The Affordable Housing Land Use Appeals Procedure Act

Click here to read the Partnership’s factsheets on the Affordable Housing Land Use Appeals Procedure Action (Section 8-30G).

WHAT IS THE AFFORDABLE HOUSING APPEALS PROCEDURE?

The Affordable Housing Land Use Appeals Procedure allows housing developers seeking to build housing with long-term affordability to low- and moderate-income households to challenge a town’s failure to approve the proposal even when it does not meet local zoning regulations. At least 30% of units in a “set-aside” development must be priced so that people earning less than 80% or 60% of the state or area median income won’t pay more than 30% of the applicable median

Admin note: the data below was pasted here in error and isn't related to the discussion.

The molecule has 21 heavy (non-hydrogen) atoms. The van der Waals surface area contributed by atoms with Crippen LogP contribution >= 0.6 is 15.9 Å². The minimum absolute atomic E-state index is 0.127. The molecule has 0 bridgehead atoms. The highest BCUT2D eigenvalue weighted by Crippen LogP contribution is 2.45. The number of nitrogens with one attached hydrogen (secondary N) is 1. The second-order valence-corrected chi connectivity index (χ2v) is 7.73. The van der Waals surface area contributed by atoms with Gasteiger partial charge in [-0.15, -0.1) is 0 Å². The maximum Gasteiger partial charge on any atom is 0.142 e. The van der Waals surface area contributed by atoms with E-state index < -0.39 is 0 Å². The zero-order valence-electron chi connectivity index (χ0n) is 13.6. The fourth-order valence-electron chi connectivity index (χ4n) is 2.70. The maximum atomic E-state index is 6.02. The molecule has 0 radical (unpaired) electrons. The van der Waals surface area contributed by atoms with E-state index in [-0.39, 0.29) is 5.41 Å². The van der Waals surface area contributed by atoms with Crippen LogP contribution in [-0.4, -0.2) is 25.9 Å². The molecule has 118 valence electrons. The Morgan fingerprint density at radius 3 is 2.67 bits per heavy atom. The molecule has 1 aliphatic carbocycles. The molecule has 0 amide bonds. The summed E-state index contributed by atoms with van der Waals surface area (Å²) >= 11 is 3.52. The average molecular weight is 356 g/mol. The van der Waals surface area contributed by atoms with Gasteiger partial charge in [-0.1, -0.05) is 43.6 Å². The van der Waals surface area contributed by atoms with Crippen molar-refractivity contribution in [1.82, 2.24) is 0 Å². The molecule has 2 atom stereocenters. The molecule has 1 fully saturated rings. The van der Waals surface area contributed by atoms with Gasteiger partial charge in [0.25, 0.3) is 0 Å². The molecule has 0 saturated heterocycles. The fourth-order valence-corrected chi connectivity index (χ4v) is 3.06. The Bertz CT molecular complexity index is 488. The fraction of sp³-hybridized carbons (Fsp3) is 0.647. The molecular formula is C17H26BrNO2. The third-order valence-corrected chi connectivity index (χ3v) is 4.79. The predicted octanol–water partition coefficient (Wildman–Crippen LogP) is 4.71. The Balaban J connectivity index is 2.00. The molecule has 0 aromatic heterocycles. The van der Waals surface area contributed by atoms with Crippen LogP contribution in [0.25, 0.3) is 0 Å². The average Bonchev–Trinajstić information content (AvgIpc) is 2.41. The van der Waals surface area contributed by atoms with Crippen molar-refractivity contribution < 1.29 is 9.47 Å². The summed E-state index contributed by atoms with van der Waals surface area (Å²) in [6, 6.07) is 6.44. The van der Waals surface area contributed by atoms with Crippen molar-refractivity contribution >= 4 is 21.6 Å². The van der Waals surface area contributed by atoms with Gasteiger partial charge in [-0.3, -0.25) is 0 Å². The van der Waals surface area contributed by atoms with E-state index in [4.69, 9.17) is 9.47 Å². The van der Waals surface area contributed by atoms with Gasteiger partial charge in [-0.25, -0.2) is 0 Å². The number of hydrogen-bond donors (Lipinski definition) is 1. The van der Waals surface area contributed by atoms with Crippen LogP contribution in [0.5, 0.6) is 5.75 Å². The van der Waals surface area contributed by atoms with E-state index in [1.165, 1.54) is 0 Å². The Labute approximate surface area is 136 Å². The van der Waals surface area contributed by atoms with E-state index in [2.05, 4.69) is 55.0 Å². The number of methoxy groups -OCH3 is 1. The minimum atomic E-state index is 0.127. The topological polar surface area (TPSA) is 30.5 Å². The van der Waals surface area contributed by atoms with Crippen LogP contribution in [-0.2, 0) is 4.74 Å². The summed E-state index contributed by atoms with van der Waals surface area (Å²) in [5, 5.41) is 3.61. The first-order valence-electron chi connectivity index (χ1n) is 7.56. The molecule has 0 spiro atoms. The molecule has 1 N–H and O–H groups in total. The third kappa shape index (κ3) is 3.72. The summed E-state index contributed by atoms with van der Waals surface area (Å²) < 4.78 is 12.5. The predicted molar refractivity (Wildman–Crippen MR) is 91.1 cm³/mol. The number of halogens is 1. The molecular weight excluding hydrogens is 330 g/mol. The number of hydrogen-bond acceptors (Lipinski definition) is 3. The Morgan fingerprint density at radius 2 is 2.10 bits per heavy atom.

income.

The Appeals Procedure also applies to “assisted housing,” meaning any proposal that is supported by government funds, such as low-income housing tax credits, Department of Housing programs, and federal funding programs. Appeals under the Procedure place the burden of proof on the zoning commission. In its decision, the court must balance housing need against “any substantial public interests in health, safety, or other matters which the commission may legally consider

HOW HAS THE PROCEDURE WORKED SINCE ITS ENACTMENT?

More than 8,500 housing units with long-term affordability restrictions have been created through the Appeals Procedure since its enactment in 1990. There have been about 180 court decisions involving about 110 development proposals. In recent years, developers have prevailed in about 75% of the cases. Thirty-one municipalities are exempt from the Appeals Procedure.

Click here to read more about the Appeals Procedure, common myths, and information on how municipalities qualify for a moratorium.

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